Samuel Mwangi hawks his hay grass along Eldoret-Moi Teaching and Referral Hospital road [Peter Ochieng, Standard]

With the ongoing Russia-Ukraine war, livestock farmers have continued to feel the heat with the rising costs of animal feeds.

Animal feeds account for more than 60 per cent of the total production costs in livestock farming ventures.

It is estimated that 90 per cent of wheat consumed in Kenya is imported from mainly Russia and Ukraine. The current national annual wheat consumption is 2.1 million tonnes and 3.6 tonnes of maize. In Kenya, maize and wheat are produced in Narok, Nakuru, Uasin Gishu, Trans Nzoia, Meru and Laikipia counties.

Kenya gets soya beans from Ukraine, Tanzania, Uganda, Ethiopia, Malawi, the United Kingdom and India.

Think outside the box

Maize, wheat and soya beans are the raw materials for the much-needed concentrates to sustain dairy, poultry and pig farming.

Going forward, there is need to explore alternative sources of animal feeds.

The war in Ukraine has proved that it is important to have an alternative source of these materials otherwise our livestock ventures will be adversely affected. I want to propose a workable and practical solution.

In Kenya, more than 80 per cent of the total land mass is arid and semi-arid. This translates to 46.6 million hectares of irrigable land. This land can be the saviour of our animals.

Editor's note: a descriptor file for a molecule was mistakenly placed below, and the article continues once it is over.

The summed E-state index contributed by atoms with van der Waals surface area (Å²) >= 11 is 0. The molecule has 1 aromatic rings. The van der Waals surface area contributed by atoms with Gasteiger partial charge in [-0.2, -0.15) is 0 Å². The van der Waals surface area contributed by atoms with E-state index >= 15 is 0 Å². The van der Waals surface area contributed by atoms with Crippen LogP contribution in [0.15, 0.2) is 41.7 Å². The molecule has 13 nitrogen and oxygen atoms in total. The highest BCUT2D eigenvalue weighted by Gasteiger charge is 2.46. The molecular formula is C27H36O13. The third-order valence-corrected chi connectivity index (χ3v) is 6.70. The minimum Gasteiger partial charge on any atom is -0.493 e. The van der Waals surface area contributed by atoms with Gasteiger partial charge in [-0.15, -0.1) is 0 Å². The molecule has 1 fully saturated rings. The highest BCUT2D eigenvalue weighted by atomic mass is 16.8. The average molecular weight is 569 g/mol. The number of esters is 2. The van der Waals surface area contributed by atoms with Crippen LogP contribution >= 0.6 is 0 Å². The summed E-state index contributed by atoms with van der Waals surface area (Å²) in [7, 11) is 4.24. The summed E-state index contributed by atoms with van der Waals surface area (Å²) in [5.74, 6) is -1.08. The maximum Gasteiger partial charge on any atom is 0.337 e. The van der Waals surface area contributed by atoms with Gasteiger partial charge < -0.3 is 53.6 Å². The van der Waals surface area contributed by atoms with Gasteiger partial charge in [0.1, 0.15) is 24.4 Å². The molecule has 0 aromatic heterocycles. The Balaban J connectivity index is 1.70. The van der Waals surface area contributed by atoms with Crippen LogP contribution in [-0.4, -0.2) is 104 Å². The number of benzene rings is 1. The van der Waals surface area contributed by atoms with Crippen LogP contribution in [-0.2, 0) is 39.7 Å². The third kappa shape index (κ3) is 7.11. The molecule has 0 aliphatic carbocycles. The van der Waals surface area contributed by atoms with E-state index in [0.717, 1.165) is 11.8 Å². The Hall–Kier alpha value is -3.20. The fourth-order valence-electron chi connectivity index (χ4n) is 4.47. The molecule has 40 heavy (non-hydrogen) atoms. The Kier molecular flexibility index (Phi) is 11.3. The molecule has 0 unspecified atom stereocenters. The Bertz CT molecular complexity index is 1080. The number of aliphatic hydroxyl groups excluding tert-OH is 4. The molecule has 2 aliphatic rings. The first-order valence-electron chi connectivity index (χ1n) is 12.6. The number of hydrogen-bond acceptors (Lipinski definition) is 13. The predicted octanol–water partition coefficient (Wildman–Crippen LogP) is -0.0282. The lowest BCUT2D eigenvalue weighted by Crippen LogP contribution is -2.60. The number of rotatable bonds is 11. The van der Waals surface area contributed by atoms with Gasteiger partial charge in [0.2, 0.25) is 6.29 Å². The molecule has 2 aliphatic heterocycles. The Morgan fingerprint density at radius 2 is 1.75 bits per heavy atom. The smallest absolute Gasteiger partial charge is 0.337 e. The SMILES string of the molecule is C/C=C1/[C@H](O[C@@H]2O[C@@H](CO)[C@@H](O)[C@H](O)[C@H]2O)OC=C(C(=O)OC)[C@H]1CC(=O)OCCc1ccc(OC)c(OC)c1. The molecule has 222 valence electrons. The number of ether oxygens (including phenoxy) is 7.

These regions are home to more than 90 per cent of the wildlife that supports the tourism industry, contributing to 12 per cent of Kenya’s Gross Domestic Product (GDP). The arid and semi-arid lands regions host 70 per cent of the National Livestock herd with an estimated value of Sh70 billion.

Who said we can't grow maize, wheat, sorghum, sunflower, soya beans, and cotton in these vast areas?

That people and animals live in the arid and semi-arid regions is a sign that crops too can grow and thrive in such areas.

What is required?

That the arid semi-arid regions have never been farmed, at least not in the recent past means that with water, it is possible to change the fortunes of these regions.

If Israel has been able to turn around a desert and is now a leading exporter of farm produce to many countries, why can't we do it?

To harvest rainwater, water pans, or drill boreholes may be financially demanding but this is where the government and private investors come in.

Need for public-private partnership

The government, whose one of the key agenda is food security, can partner with private investors to develop water infrastructure.

This will in turn create an enabling environment for other investors to grow the aforementioned crops. Consequently, this will go a long way in sustaining our production of animal feeds.

Moreover, the government needs to come up with solid land-use policies to safeguard arable land. With the continuing trend of urbanisation, sooner or later we shall have no land to farm.

The solution to our problems comes from within. We cannot continue waiting for our neighbours to make a fire so we can go and warm up from their fireplace. We have to find long-lasting solutions to our issues.

During this campaign period, the electorate has a chance to scrutinise the manifestos of those seeking positions of power to see if they are advancing agriculture and food security. Come August 9, we have a decision to make as farmers.

[The writer is the FarmKenya resident vet]

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